Cheaper Faster Internet. Really?

Consortium of ISPs confident it will begin laying undersea cable within months
With the first licensing hurdle passed, the laying of the island’s third undersea cable to the U.S. is just a matter of months away, the consortium responsible for the project said yesterday.

The Telecommunications Ministry last week approved the application of Cable Co. Ltd – the consortium made up of KeyTech, North Rock and Transact – for a Class A Telecommunications Licence in order to lay the cable.

Having a third cable connecting Bermuda to the world means ISPs here won’t have to rely on the two carriers to get their bandwidth.

Once operational, the new 10 gig cable, dubbed ‘Challenger’, will break the connection duopoly of Cable & Wireless and TBI – which will likely lead to higher broadband speeds offered to customers – if not cheaper rates.

“That’s what we anticipate given our entrance into the market,” Aaron Smith, president of Igility Group, of which Transact is a subsidiary, said, referring to whether the new undersea cable will reduce rates and increase speeds.

“The availability of bandwidth as well as a competitive offering means that costs will go down, or services will increase – and one obvious one is bandwidth,” he said.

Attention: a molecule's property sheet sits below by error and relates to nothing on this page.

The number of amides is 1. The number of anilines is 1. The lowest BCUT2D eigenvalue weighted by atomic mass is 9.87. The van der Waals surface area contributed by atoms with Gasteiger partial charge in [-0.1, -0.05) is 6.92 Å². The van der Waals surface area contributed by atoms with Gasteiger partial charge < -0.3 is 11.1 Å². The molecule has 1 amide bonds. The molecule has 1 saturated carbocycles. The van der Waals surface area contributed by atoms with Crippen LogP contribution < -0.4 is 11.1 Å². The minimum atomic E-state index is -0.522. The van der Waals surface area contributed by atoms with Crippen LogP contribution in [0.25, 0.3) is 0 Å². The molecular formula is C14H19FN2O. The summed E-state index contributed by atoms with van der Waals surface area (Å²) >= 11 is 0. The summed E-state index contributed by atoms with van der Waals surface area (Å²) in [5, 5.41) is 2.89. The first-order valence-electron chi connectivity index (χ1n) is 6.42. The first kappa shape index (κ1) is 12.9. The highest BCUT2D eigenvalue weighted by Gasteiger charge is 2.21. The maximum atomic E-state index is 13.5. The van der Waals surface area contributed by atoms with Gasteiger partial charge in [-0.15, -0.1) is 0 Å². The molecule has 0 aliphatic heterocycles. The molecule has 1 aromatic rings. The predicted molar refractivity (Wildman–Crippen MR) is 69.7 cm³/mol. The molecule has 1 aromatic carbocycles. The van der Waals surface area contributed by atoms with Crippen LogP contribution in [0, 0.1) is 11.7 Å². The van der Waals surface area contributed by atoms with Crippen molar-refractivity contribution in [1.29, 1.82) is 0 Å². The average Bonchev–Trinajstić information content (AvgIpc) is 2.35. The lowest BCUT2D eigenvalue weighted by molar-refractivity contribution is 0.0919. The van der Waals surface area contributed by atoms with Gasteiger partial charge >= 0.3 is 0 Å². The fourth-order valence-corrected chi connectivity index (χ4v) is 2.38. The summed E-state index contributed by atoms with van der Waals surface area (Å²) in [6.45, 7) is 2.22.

The consortium still needs the approval of the Federal Communications Commission in the U.S., and the Ministry of Works and Engineering for a foreshore licence before cable laying can commence.

Cable Co. members wouldn’t say when that might happen – as factors like weather, seasonal changes, availability of cable ships, non-disclosure agreements and pending government approval prevent them from doing so.

But the consortium has within 24 months to begin laying the cable once it gets approval from both the Ministry of Works and Engineering and the FCC.

Once under way, laying the physical infrastructure should take between 10 to 12 months, according to Vicki Coelho, general manager of North Rock Communications.

“There’s work to be done in the sea and there’s work to be done where the landing stations are,” she said. “There’s wet work and dry work.”

The cable project will begin in Rhode Island and stretch nearly 800 miles to Bermuda, Ms Coelho said.

The island’s third-ever undersea cable has been a long time coming.

More than a year ago, North Rock and Transact were planning on laying their own undersea cable, while KeyTech was working a similar plan.

Nearly a year ago, the three companies united in their efforts and later formed the consortium.

“We came to a memorandum of understand [to join forces] and within 30 days we agreed to agree,” according to Jamie Thain, chief technology officer at Transact.

“You don’t usually see three competitors agreeing on something like this,” he said. “It’s unique, but you’re going to see more of it [in Bermuda].

“Where competitors can share the cost of large infrastructure projects, you’re going to see more and more of it.

“It’s like three shipping companies sharing the cost of a cargo plane,” Mr. Thain said.

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